Many of you have seen our new dog friend, Jake the dog! He’s just the sweetest little guy and he has brought us so much joy. As many people have inquired, here is some extra information about the benefits of our dog visits, as well as therapy dog training information.
What is involved in therapy dog training?
Research suggests that dog owners may be in a better mood. According to several studies people who own dogs tend to be less stressed and depressed. Although more research needs to be done, it seems dogs have a very positive affect on human health, particularly when it comes to emotions. And this is where therapy dogs come in.
Therapy dogs are not the same as service dogs. While service dogs perform daily tasks for the disabled, the job of a therapy dog is to be caring, affectionate and bring joy to people in hospitals, nursing homes and other patient-care facilities.
Although owners can make the rounds spreading a little happiness with their dog on an informal basis, some facilities require that dogs be certified.
Before you beginning the process of certification, Mary Galloway, veterinarian, behaviorist and founder of the Fairfax County Pets on Wheels, says you must know your dog first. Is your dog comfortable with people and able to handle new situations? Is he or she comfortable around other dogs and can tolerate loud or unfamiliar noises without bolting for the nearest door? Once you are satisfied that your dog’s temperament is perfect for a therapy dog, check your local area for certification organizations. Therapy Dog, Inc. and PetPartners (formerly Delta Society) are two national organizations, which will help you locate services in your area.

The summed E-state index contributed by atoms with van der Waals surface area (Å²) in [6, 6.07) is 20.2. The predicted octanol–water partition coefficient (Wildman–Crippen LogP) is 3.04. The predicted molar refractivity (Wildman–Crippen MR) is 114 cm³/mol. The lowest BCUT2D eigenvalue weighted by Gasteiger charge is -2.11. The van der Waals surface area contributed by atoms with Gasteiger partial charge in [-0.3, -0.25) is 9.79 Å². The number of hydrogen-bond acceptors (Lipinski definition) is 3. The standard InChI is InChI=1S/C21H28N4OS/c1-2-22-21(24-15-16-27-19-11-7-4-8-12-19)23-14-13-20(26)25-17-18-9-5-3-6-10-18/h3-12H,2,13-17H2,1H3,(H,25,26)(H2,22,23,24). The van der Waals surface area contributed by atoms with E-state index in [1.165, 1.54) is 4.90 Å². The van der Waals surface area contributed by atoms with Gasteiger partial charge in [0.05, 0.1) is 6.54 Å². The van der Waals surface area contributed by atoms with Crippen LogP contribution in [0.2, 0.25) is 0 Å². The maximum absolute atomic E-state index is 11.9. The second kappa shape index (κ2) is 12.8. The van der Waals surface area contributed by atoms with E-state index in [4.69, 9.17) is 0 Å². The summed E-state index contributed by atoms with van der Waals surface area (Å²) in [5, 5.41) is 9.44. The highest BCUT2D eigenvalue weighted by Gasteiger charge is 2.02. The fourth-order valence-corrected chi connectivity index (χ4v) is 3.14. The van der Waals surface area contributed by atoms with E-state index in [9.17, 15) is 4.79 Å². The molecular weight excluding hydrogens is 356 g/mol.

Your local evaluator will determine if your dog is right for the job by evaluating if your dog:
- Is comfortable being in crowds
- Is friendly and confident
- Will initiate contact and stay engaged
- Is able to cope with stressful situations
- Doesn’t jump up on people
- Is comfortable being touched, at times awkwardly
- Is able to disregard food or toys on cue
- Feels comfortable around health care equipment
Commands such as sit, down, stay, come and leave it must be part of your dog’s repertoire and as the handler you need to be able to know your dog well enough to pick up signs of stress and be able to reassure your pet. Dogs must also have a current rabies certificate and be up to date on all immunizations, which are considered necessary by your state and veterinarian.
With certificate in hand, you can now register you and your dog as a Therapy team with one of the national therapy dog organizations. Registration allows you to enroll in an insurance program for Therapy Dogs, which many facilities require.